Murdoch's News Corp to take aim at Google and Facebook
Google and Facebook are bracing for a fresh attack from the nation's largest media company, Rupert Murdoch's News Corp, which is expected to intensify its criticism of the digital duopoly for undermining traditional publishers.
News Corp will use a submission to the competition watchdog review to put further pressure on Google and Facebook, who are under fire globally for failing to stem the spread of fake news and for recent privacy breaches.
Submssions to the Australian Competition and Consumer Commission inquiry on the dominance of digital giants are expected to be released by the end of the week with Fairfax Media and Nine Entertainment Co also expected to participate.
Sources familiar with News Corp’s submission describe it as lengthy, strongly worded and aggressive.
News Corp controls pay TV group Foxtel, and owns a string of Australian newspapers including Sydney’s Daily Telegraph, Melbourne's Herald Sun and The Australian.
News Corp has waged a long campaign against Google and Facebook in recent years, arguing the two digital giants are unregulated, and profit from journalism without paying for it.
As recently as January, News Corp figurehead and executive chairman Rupert Murdoch called for a "carriage fees" to be imposed on the digital giants.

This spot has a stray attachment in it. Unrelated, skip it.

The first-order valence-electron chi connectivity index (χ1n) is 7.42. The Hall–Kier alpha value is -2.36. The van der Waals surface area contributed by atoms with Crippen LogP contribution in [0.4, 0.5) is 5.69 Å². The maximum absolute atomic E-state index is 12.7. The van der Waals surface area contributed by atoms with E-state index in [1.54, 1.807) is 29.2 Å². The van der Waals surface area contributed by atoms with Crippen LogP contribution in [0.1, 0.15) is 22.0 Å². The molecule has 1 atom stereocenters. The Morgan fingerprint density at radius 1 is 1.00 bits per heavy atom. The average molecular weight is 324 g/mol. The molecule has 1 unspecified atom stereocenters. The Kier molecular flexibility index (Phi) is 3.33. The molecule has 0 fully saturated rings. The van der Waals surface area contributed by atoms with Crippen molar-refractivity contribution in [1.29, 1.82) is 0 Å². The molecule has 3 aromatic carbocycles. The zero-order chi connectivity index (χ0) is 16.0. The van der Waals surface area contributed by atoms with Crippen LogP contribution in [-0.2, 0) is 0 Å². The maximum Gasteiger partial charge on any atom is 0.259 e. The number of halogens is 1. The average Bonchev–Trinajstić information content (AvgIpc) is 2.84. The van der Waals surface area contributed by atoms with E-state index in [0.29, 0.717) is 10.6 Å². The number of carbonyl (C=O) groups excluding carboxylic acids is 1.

Such a proposal would be a similar arrangement to the US pay TV industry, where distributors such as cable providers Comcast and Time Warner Cable pay content creators like Murdoch’s Fox News to air their channels.
"The publishers are obviously enhancing the value and integrity of Facebook through their news and content but are not being adequately rewarded for those services," Mr Murdoch said in January.
The News Corp executive chairman's comments were in response to an announcement by Facebook that it would reduce the amount of news in a user's feed, in favour of content from friends and family.
News Corp chief executive Robert Thomson has also persistently criticised Google and Facebook, describing them as dyfunctional and calling on them to share revenue with publishers.
US digital giants are fearful of being regulated like media companies. Google and Facebook used their submissionsto the ACCC earlier this month to defend their role in the media.
Fairfax Media (publisher of The Sydney Morning Heraldand The Age) recently struck an advertising deal with Google.
In its own submission, it made a distinction between Google and other digital platforms. Fairfax said it had made “less progress” commercially with Facebook.
Despite an “exceptionally challenging” environment for journalism, Fairfax warns that asking the digital giants to pay for content, or for targeted taxes to subsidise public-interest journalism, was “impractical” and potentially risked editorial independence.
Fairfax described the role of digital platforms as “not entirely dissimilar” to the role of publishers and recommended that they should be “responsible for the content they amplify and distribute”.
The digital platforms have been increasingly uncomfortable about claims they are media companies rather than tech companies, with Facebook and Google regularly distancing themselves from the role of a publisher.